May was beautiful. But then June rumbled in, grey and grumpy. Temperatures barely made it to 20ºC, and that was on the good days.
So the moment the sun peeked out, Trish and I knew we had to get on our bikes.
Cycling is such a great way to see the landscape. You can cover more ground than you would walking, but you’re still fully immersed in the environment, in a way you never are in a car. And when you cycle the same area regularly, you get to appreciate the changes in the landscape – not just the natural changes of the seasons and the weather but also in how the land is used and managed.
Phenomenal amounts of rain interspersed with sun have provided perfect growing conditions for crops. The maize is coming along but the barley, one of my favourite crops to photograph, is already ripe and ready for the taking.
In the following photo you can see some sections of the barley have been in the shade thrown by trees lining the voie verte (greenway) that was part of our cycling route. There are parts that are still green.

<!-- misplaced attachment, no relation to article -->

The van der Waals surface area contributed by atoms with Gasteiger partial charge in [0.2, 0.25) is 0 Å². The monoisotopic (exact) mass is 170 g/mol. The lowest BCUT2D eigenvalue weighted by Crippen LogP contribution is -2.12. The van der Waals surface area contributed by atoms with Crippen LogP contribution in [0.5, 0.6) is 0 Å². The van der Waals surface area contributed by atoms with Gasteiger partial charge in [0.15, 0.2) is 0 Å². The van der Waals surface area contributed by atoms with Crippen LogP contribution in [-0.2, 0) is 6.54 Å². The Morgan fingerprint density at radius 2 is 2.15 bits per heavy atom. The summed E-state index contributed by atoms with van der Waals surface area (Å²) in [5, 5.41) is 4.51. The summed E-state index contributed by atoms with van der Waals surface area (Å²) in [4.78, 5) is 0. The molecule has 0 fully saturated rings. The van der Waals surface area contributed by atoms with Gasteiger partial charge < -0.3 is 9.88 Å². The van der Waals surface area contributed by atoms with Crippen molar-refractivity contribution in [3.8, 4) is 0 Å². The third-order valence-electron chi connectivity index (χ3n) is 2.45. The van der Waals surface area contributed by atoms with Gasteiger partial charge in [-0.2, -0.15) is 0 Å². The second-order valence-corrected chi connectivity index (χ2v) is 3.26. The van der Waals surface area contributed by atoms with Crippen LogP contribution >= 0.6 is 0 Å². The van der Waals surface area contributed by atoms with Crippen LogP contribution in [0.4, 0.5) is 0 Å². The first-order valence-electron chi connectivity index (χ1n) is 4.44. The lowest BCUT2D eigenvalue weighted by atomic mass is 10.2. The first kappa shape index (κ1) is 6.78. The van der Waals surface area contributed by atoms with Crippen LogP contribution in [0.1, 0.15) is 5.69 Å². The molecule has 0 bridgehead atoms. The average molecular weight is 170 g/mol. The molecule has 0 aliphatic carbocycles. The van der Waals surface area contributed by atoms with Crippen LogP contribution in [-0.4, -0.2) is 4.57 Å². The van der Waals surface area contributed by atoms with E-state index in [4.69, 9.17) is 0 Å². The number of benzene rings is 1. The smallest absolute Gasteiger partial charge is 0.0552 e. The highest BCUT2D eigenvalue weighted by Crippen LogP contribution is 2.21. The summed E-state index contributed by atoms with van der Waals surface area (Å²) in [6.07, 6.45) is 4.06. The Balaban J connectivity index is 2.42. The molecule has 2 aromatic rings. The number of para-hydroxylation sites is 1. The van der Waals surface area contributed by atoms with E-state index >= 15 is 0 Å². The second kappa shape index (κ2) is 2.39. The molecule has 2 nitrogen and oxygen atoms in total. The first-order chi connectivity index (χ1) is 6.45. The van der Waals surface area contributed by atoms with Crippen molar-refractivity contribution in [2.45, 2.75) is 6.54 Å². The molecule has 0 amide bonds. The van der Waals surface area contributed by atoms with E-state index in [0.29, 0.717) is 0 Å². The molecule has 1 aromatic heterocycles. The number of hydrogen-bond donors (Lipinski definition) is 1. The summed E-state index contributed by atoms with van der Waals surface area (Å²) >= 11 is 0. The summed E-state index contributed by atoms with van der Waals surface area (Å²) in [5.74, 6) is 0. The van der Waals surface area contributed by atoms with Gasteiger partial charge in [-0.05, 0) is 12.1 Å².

Poppies also seem very plentiful this year. Nearly every crop field has a red border.
The farmers are finally cutting for hay – much later than usual because of all the rain.
Normandy is verdant at the worst of times, but this year the landscape seem especially lush. So that’s the positive side of so much rain!
By the afternoon, the thermometer hit 29ºC and the tar was melting in the roads. So let’s hope summer is finally underway.